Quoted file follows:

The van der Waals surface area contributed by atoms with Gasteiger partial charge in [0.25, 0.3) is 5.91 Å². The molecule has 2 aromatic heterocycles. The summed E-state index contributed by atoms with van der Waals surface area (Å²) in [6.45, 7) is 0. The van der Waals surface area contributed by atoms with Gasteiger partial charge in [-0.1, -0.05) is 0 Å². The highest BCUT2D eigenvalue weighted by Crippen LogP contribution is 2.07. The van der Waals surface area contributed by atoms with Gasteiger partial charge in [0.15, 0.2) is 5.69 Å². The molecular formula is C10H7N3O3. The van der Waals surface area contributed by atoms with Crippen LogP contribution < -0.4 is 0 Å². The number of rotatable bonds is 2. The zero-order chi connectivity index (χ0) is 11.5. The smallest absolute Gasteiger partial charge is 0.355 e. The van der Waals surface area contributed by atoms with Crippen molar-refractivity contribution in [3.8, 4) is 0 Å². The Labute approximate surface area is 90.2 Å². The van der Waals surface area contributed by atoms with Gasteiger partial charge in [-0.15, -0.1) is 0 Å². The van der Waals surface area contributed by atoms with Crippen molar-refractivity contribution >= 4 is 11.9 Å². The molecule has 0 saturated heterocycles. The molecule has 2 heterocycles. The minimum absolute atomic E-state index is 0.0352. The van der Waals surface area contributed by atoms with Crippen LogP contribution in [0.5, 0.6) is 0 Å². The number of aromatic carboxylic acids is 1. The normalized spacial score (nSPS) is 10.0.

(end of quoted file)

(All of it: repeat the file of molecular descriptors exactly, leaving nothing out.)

The van der Waals surface area contributed by atoms with Gasteiger partial charge in [0.25, 0.3) is 5.91 Å². The molecule has 2 aromatic heterocycles. The summed E-state index contributed by atoms with van der Waals surface area (Å²) in [6.45, 7) is 0. The van der Waals surface area contributed by atoms with Gasteiger partial charge in [-0.1, -0.05) is 0 Å². The highest BCUT2D eigenvalue weighted by Crippen LogP contribution is 2.07. The van der Waals surface area contributed by atoms with Gasteiger partial charge in [0.15, 0.2) is 5.69 Å². The molecular formula is C10H7N3O3. The van der Waals surface area contributed by atoms with Crippen LogP contribution < -0.4 is 0 Å². The number of rotatable bonds is 2. The zero-order chi connectivity index (χ0) is 11.5. The smallest absolute Gasteiger partial charge is 0.355 e. The van der Waals surface area contributed by atoms with Crippen molar-refractivity contribution in [3.8, 4) is 0 Å². The Labute approximate surface area is 90.2 Å². The van der Waals surface area contributed by atoms with Gasteiger partial charge in [-0.15, -0.1) is 0 Å². The van der Waals surface area contributed by atoms with Crippen molar-refractivity contribution >= 4 is 11.9 Å². The molecule has 0 saturated heterocycles. The molecule has 2 heterocycles. The minimum absolute atomic E-state index is 0.0352. The van der Waals surface area contributed by atoms with Crippen LogP contribution in [0.5, 0.6) is 0 Å². The number of aromatic carboxylic acids is 1. The normalized spacial score (nSPS) is 10.0.